Police responsible for public safety surrounding the construction of an oil pipeline in Minnesota have repeatedly denied having a close relationship with Enbridge, the company behind the controversial energy project. According to records obtained by The Intercept through public information requests, however, Enbridge has provided repeated trainings for officers designed to cultivate a coordinated response to protests.
By the time construction on Line 3, a tar sands oil pipeline, began last December, a working relationship had been established between Enbridge and police officers. A public safety official even invited the company’s Line 3 security chief to regular intelligence sharing meetings. In one case, the official passed along intelligence to Enbridge’s security chief for Line 3: a list of people who attended an anti-pipeline organizing meeting.
Line 3 opponents have long raised concerns about payments made to law enforcement by Enbridge to cover pipeline-related policing. A special account set up by the state of Minnesota has distributed $2.3 million in Enbridge funds to public safety agencies so far. The records shed new light on the level of close coordination between law enforcement agencies and the Canadian oil company to police the Indigenous-led movement to stop Line 3.
“Local law enforcement has become the brutal arm of a Canadian corporation.”
“Local law enforcement has become the brutal arm of a Canadian corporation,” said Mara Verheyden-Hilliard, director of the Partnership for Civil Justice Fund’s Center for Protest Law and Litigation and an attorney representing opponents of the pipeline. “It’s highly inappropriate for law enforcement to target people based on First Amendment activity, collect identity information and then deliver that information to their political opponents.”
The effort to halt the Line 3 pipeline is the latest flashpoint in the movement to end development of new fossil fuel infrastructure amid a growing climate crisis. In Minnesota, members of the Indigenous-led resistance, known as water protectors, have turned to tactics that directly disrupt construction, sometimes trespassing on private property, blocking roads, or locking down to pipeline company equipment.
“Community police and sheriff deputies are responsible for public safety,” Enbridge spokesperson Juli Kellner told The Intercept. “Our security call the police when a disturbance occurs. Officers decide when an individual is breaking the law — or putting themselves or others in danger.”
How law enforcement responds to the protest movement is a matter of training and discretion. The documents obtained by The Intercept suggest that Enbridge has stepped in to influence officers’ choices.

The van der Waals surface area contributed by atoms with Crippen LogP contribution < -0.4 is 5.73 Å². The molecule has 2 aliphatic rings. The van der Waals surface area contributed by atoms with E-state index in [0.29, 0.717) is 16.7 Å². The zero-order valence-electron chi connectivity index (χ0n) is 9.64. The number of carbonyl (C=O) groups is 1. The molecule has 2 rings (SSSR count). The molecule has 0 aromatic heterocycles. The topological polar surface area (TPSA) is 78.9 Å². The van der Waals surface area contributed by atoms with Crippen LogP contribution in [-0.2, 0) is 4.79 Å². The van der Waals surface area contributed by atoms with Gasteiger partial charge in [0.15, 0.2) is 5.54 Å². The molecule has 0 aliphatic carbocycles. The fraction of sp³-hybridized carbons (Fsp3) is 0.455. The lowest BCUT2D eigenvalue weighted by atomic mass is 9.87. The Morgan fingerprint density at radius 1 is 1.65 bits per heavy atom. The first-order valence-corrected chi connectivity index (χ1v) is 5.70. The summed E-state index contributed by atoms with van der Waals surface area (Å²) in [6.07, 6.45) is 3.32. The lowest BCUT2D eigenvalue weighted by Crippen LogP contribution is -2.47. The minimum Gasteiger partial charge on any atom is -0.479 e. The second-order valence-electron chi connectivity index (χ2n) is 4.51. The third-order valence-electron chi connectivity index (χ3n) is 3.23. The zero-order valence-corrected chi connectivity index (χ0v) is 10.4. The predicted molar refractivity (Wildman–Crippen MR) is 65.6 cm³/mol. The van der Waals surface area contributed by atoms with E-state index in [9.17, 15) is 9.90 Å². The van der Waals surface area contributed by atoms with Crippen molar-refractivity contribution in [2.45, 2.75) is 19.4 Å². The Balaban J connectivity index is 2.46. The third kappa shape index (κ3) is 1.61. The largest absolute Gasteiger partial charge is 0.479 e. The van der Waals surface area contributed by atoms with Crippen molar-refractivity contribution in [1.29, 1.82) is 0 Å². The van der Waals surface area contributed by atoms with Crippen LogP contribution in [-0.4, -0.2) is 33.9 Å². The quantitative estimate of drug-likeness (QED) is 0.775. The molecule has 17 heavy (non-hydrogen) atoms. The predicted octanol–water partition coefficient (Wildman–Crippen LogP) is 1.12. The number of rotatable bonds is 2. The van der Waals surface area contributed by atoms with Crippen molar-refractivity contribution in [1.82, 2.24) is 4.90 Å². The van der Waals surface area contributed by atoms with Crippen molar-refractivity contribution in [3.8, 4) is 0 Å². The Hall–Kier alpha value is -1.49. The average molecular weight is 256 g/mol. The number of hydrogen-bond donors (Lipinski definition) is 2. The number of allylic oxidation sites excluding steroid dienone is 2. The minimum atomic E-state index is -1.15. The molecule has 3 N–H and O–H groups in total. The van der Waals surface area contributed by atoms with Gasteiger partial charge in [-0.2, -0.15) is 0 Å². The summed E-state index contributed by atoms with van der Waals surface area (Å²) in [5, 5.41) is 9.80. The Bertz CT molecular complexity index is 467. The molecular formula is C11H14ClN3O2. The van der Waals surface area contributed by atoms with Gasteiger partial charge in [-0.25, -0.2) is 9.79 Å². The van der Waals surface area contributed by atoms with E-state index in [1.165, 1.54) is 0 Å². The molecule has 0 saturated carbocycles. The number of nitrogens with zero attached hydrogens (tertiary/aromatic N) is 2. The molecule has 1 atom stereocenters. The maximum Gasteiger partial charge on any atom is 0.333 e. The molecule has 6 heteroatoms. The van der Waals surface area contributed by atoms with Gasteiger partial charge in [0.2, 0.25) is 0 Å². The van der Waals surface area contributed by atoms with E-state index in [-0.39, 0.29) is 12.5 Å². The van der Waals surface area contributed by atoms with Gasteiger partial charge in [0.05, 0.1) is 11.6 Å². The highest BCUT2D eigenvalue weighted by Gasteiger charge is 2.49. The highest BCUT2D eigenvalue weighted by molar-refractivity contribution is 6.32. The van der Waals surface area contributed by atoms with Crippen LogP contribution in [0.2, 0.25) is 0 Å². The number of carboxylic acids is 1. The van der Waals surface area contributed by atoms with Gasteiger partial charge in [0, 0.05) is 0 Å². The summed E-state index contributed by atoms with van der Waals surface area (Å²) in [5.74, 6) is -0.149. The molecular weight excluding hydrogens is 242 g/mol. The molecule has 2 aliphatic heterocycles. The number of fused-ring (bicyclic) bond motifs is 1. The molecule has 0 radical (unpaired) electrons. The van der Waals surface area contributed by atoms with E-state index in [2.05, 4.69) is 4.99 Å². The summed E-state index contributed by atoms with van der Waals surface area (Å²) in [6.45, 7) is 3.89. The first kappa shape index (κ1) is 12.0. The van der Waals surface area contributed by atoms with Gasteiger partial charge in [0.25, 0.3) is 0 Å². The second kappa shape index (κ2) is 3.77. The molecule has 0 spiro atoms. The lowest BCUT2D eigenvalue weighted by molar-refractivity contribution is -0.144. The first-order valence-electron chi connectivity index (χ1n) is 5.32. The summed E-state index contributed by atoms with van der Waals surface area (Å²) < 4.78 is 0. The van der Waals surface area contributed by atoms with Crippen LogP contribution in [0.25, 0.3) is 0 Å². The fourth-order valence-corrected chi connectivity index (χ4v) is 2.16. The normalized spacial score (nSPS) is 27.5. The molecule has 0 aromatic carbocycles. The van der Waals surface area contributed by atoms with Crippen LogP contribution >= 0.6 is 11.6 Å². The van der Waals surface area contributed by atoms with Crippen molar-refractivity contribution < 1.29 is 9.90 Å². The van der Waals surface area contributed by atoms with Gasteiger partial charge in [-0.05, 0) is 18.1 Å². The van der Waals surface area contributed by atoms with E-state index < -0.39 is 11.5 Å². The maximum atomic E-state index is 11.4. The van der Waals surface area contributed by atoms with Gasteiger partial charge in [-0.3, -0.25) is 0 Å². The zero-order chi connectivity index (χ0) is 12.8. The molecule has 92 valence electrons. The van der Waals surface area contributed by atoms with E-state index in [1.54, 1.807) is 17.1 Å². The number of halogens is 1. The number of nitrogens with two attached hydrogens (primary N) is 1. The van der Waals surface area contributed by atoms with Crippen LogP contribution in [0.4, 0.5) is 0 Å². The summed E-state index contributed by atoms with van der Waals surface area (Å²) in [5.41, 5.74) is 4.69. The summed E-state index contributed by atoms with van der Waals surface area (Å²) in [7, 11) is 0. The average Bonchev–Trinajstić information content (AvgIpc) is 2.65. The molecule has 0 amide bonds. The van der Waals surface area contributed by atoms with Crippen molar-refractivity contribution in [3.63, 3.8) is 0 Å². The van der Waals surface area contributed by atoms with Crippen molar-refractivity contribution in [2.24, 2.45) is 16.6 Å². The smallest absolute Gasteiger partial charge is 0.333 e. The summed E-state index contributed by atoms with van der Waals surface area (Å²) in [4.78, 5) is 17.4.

Water protectors point to the close working relationship between Enbridge and law enforcement to explain escalating police tactics, with rubber bullets and other “less-lethal” weapons deployed in recent weeks.
Plans to Coordinate
Emails between Enbridge and members of the Northern Lights Task Force — a group consisting of sheriffs and public safety officials coordinating plans for expected protests against Line 3 — describe several joint training exercises and other coordination meetings set up by the energy firm. The largest of the trainings was in Bemidji, Minnesota.
In October 2020, according to emails, Enbridge organized an all-day training at the company’s Bemidji Emergency Operations Center. According to an email sent a day before the event, dozens of Enbridge employees, public safety officials, including local sheriffs along the pipeline route, and an FBI agent were invited to attend. A primary goal for the event: “Coordination between Line 3 project team and L.P.” — an acronym that typically refers to “local police.”
The email sent out ahead of the training included a series of “Incident Briefing Maps” laying out scenarios where Enbridge and law enforcement might need to coordinate a response. The various scenarios had something in common: They all involved protests.
The list of scenarios — which were drawn up by the Response Group, a controversial crisis management firm that works for the energy industry — laid out four possible events: demonstrators blocking traffic, the breach of a construction site, “swarming” of a pipeline hub while streaming on social media, and project opponents locking themselves to the gate of an Enbridge office.
Training participants would be asked to come up with a plan to respond to each of the scenarios, as well as to develop an “Information and Communication Strategy” to keep government agencies, the public, and the media informed of what was happening, according to a list of exercise objectives. Enbridge planned to discuss providing local law enforcement with a project radio, according to an email describing the exercise.